These investment areas cover both, knowledge transfer and behavioral change. The former is primarily addressed with content services, the latter with training services. But two one-way roads in parallel don’t lead to more productivity. These services have to be connected to create value instead of noise. Connecting the dots is important to make sure that content and messaging for the salespeople are customer-focused and consistent at any time, without redundancies and gaps. Providing content alone is not enabling the salesforce. Enablement has to make sure that people learn how to use different content resources effectively. For sales training, it is essential that the supporting content is available, on-demand. Product training has to be well aligned with enablement content and client-facing content. Connecting the dots sounds simple, but it is a huge challenge, especially in larger organizations where different functions contribute to these services. If so, enablement is ideally positioned to take on the orchestrating role across different functions with the bigger picture in mind and knowing what salespeople need.

Connecting the dots between content and training

Regarding knowledge, content is the leading enablement service (portfolio, industries, competitors, customers, internal, etc.). Training comes into play in two ways: First, product training should build on the internal and client-facing content that salespeople will use later on, regardless which function is responsible to provide product training, as mentioned above. Orchestrating that is enablement’s responsibility. Second, some pieces of content, such as newly designed playbooks, content packages or new ROI or other sales tools, require a “how to use” training service, to make sure that people understand how to use these resources effectively. Short video clips are the first step to making a big difference in terms of value and adoption.

Training on skills, competency and processes is more focused on behavioral change. Content has a supporting function. Nevertheless, salespeople should have access to this supporting content at any time, but in a valuable way. Providing supporting content in small chunks when needed (depending on the stages of the opportunities salespeople work on) creates add-on value. The next step would be to create small, on-demand training modules to refresh what has been learned, depending on the sales person’s selling context.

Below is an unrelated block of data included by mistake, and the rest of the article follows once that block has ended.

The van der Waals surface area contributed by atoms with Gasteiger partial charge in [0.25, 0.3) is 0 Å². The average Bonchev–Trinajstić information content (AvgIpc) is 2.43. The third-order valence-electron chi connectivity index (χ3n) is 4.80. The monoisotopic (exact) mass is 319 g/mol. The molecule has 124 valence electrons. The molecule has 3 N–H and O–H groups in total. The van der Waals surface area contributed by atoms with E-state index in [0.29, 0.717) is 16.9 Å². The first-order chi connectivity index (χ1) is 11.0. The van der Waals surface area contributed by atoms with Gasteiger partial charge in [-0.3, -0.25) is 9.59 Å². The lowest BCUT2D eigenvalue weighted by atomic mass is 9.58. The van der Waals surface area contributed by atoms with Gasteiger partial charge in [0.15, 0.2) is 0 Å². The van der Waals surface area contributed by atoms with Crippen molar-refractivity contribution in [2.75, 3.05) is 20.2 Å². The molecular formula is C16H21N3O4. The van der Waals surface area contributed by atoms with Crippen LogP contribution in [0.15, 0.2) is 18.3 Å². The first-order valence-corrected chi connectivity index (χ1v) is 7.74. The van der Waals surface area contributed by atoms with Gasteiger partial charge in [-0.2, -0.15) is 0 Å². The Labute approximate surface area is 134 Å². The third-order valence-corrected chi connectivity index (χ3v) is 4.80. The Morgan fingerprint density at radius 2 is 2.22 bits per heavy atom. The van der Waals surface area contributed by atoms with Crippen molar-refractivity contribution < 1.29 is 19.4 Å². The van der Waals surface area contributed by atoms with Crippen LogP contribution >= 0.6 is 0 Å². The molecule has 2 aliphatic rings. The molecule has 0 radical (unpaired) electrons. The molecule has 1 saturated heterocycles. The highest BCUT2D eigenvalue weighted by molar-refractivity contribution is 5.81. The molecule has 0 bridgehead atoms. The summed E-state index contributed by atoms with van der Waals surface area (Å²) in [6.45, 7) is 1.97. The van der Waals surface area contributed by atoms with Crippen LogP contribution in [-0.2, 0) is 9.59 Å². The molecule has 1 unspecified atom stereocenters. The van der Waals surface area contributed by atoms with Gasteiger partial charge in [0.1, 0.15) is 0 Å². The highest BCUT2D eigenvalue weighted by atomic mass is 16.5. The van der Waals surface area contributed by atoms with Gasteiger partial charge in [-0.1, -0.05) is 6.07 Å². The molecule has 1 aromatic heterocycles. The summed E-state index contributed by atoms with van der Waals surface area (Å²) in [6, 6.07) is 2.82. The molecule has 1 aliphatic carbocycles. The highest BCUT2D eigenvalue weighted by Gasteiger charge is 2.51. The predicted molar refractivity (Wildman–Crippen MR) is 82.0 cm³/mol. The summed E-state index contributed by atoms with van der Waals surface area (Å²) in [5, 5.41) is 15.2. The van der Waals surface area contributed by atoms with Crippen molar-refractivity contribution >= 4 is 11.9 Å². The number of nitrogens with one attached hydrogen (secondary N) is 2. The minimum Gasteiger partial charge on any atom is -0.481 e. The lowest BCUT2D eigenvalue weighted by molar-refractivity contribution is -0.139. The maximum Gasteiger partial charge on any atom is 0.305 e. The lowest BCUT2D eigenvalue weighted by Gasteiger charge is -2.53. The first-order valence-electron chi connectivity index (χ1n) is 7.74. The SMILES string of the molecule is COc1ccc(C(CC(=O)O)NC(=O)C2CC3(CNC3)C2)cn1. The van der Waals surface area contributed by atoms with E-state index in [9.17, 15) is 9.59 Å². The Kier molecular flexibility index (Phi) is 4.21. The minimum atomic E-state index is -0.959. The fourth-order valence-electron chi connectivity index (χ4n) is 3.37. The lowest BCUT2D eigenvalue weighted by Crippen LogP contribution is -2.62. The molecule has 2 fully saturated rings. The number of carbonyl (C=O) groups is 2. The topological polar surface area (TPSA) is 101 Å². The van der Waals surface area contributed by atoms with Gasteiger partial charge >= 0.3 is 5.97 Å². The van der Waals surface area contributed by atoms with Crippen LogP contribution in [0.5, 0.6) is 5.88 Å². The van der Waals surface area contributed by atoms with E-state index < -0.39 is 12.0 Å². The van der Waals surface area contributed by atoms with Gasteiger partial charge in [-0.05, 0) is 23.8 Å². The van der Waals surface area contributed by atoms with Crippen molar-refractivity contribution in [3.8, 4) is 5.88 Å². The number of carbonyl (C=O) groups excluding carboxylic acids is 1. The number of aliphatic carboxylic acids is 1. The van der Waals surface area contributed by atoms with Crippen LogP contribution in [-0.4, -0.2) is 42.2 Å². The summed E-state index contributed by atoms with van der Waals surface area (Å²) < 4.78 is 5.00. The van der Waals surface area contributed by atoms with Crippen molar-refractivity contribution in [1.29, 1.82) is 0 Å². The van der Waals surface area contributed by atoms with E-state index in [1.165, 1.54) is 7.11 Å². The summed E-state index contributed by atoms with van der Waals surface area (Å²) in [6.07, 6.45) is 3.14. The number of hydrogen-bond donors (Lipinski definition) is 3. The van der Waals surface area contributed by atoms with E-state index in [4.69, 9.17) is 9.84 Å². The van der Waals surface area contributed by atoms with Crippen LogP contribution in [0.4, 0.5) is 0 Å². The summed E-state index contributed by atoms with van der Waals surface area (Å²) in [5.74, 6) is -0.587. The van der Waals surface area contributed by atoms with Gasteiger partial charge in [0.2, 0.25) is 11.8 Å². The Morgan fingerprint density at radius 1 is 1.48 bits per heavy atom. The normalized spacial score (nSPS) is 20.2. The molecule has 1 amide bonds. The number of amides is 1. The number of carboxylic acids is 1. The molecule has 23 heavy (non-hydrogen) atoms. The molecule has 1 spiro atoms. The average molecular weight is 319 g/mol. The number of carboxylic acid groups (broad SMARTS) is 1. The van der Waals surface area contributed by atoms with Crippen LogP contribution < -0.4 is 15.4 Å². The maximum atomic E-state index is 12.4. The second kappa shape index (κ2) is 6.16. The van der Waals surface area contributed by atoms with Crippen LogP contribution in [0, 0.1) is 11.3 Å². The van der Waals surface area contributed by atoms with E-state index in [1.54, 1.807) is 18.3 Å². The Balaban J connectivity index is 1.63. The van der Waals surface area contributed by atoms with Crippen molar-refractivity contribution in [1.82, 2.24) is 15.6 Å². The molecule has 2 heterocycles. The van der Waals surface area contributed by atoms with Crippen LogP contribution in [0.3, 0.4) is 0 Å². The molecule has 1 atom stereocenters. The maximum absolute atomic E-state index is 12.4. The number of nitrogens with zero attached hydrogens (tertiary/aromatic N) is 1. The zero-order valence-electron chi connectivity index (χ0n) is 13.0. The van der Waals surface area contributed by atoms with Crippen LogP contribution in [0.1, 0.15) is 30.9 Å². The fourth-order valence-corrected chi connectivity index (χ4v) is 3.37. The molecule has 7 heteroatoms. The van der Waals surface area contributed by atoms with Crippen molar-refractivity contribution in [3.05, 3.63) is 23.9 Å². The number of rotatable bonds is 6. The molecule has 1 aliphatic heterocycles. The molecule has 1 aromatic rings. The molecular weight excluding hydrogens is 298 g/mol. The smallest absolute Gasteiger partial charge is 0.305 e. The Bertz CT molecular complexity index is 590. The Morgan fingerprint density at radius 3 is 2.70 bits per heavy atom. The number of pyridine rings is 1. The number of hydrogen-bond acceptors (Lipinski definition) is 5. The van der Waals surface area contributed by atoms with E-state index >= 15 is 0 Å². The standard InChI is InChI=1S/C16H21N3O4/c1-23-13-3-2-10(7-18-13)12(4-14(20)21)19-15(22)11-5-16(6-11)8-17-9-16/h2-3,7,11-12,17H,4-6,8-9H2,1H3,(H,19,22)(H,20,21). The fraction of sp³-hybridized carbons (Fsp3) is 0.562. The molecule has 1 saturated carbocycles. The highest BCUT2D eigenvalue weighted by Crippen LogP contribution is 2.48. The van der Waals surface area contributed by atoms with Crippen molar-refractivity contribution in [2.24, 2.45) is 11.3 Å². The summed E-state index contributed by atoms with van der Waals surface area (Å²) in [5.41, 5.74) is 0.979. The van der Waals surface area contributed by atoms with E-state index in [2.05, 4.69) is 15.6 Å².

Stay tuned: Part 2 will cover investments in sales operations and technology.

 

Please have a look at the related blog posts:

Sales Enablement: Auto-Pilot versus Strategic Thinking

Enablement in transactional and complex sales environments

Sales Enablement’s Role in Value Messaging

What Are The Leading Investments In Sales Productivity?

In our 2013 Sales Performance and Productivity Study, the following investments in sales productivity 2013 and 2014 emerged as the top three:

Process, skills and competencies cover the “how to sell” dimensions, whereas the second initiative is focused on the “what to sell” dimension. The third initiative on sales manager training and development covers two dimensions at the same time: The first is to train sales managers on the skills and competencies they need to perform their role most effectively, and the second one is to develop their coaching excellence. Front line sales managers’ ability to coach is what makes the differences in terms of measurable business impact. Depending on their span of control, front line sales managers have the biggest leverage effect in any sales organizations when it comes to sales execution.

To create more business impact out of these investments, two connections must be made:
First, it is essential to integrate the sales methodology in any training or content service that covers product knowledge. Learning skills or competencies, e.g. a new way of delivering value messages, is much easier with the products and services that are sold, than with neutral examples.